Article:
“Life is a series of natural and spontaneous changes. Don’t resist them–that only creates sorrow. Let reality be reality. Let things flow naturally forward in whatever way they like. ~ Lao Tzu
It always amazes me how much can change in just a few weeks.
Out here in the wet, temperate Pacific Northwest, the woods tell the story of constant change. Having been sidelined from my weekly forays into the trees near my home by a mysterious and nagging hip injury, it had been several weeks since my last hike. After spending most of yesterday feeling like an old woman hobbled by wincing pain, barely able to meander in and around a grocery store–let alone even think about a hike–this morning I awoke completely pain-free.
I called the dog and took off for the trailhead.
Suddenly voluptuous and verdant, the woods greeted me in an explosion of green. The trails now narrow with lush foliage, punctuated by tiny lavender, white and yellow blooms. They would likely be considered weeds in a more contained setting. But here in the wild, they provided brilliant pops of contrasting color amidst the emerald leaves. Immediately I began taking pictures on my old workhorse of a dumb phone, wanting so badly to capture the splendor I was in. I spend many, many hours on these trails year-round, and yet this morning my heart pounded with joy and exhilaration like it was my very first thrill ride. I couldn’t believe the beauty.
And the scent! Like a thick perfume of spring. Of growth and possibility. Dirt and flowers and rain. If I could, I would bottle that shit and make a fortune.
I walked steadily, paying attention to any soreness or pain that might crop up. Nothing. Up hills and down hills, over roots and footbridges with missing steps and around giant puddles of mud and downed branches that blocked my path. I felt great and had to remind myself to take it easy.
Balance. Yin and yang.
“It is awful to grow old,” was a refrain heard frequently from my mother. I remember feeling sad when she would say that, wishing I could take her pain away, knowing I was powerless to do so. I vowed to never say that to my children.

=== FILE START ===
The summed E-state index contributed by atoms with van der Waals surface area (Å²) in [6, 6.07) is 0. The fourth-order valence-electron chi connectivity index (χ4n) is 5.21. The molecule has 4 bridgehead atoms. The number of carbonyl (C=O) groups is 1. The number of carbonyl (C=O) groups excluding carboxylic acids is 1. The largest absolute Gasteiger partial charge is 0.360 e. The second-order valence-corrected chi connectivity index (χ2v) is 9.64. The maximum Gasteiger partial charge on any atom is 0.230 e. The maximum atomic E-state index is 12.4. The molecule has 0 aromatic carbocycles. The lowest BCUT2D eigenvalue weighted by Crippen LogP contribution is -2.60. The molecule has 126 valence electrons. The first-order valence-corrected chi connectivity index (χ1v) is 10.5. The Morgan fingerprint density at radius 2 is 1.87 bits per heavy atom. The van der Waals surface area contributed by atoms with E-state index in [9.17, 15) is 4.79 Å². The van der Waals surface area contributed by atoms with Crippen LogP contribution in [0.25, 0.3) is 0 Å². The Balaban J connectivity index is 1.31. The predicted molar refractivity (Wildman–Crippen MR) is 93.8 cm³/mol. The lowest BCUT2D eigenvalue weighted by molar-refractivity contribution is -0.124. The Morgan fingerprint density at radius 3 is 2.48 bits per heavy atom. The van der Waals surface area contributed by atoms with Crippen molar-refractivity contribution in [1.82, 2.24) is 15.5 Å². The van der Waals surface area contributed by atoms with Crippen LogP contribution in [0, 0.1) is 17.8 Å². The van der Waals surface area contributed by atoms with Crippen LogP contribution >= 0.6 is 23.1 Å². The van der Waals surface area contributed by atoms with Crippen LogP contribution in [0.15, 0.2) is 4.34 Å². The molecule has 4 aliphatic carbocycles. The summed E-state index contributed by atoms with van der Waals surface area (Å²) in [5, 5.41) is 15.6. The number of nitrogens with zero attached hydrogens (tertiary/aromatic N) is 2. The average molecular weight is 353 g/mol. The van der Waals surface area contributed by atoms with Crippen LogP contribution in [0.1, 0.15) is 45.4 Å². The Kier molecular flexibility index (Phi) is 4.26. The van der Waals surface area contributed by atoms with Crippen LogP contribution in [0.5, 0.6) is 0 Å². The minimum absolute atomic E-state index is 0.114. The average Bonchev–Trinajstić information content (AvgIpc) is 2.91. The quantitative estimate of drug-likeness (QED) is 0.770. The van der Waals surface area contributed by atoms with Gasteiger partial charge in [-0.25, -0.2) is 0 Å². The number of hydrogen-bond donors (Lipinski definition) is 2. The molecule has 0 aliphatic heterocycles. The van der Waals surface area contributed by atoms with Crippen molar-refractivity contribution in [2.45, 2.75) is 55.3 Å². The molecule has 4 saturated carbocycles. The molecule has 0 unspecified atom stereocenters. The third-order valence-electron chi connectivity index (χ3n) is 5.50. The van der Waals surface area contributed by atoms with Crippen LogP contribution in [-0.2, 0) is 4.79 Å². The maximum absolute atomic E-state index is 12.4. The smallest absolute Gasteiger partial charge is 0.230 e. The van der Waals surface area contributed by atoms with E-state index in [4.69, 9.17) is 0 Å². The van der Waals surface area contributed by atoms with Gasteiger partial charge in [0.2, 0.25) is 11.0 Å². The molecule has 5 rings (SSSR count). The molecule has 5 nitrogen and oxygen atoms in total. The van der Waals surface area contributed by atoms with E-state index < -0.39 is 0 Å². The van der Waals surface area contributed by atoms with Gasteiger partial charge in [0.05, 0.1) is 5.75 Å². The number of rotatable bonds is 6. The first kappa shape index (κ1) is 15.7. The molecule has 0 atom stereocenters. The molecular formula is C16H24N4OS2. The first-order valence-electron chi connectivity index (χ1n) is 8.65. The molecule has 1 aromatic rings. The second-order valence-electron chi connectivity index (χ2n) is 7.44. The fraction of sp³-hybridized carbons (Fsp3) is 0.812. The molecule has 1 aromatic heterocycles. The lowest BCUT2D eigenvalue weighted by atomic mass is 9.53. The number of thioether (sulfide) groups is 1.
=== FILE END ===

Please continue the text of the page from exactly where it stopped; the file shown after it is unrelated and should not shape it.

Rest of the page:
My chiropractor recently told me I shouldn’t run any more. A few short months ago his words would have left me dejected. Today, I have a new perspective. I don’t need to run or race or prove anything to anybody. Slowing down my pace affords me the time to pay attention.
As I trudged up the last hill I was filled with simple joy. This. This is all I really need. To be able to walk without pain. My feet, not on concrete or sidewalks, but connected with dirt and grass and rocks. Wild bunnies and chipmunks scooting across our path, birdsong in the air and my lungs filled with this breath of spring.
As much as I practice yoga and as much as I practice staying present in my life, I am still an expert catastrophizer. Prone to believing whatever I am feeling today I will be destined to feel forever. I sat behind the steering wheel of my car yesterday after limping through the store and watched as people crossed the parking lot. Old people, much older and less conditioned than I. All of them seeming to skip sprightly across the crosswalk as I watched from my car, bitter and resentful.
“I’m a yoga teacher, for cryin’ out loud!” I screamed to myself, frustrated with my pain and injury. Starting to wonder if my mother’s words were prophecy. Wanting to hit something or at least cry, but instead choking it back. I know that any pity party of mine is best kept short and sweet.
Back in the woods, with its ever-changing landscape, I learn a lesson again. A lesson of patience and grace and simplicity. Reminding me that the only constant in this life is change. Life gets hard and then it gets better. Over and over again. The woods turn quietly inward and brown and then explode with lush life. Predictably. Comfortingly. Brilliantly.
And so it is with me. And you. Growing older is not awful, I tell myself, but rather a privilege afforded to some.
The lucky ones.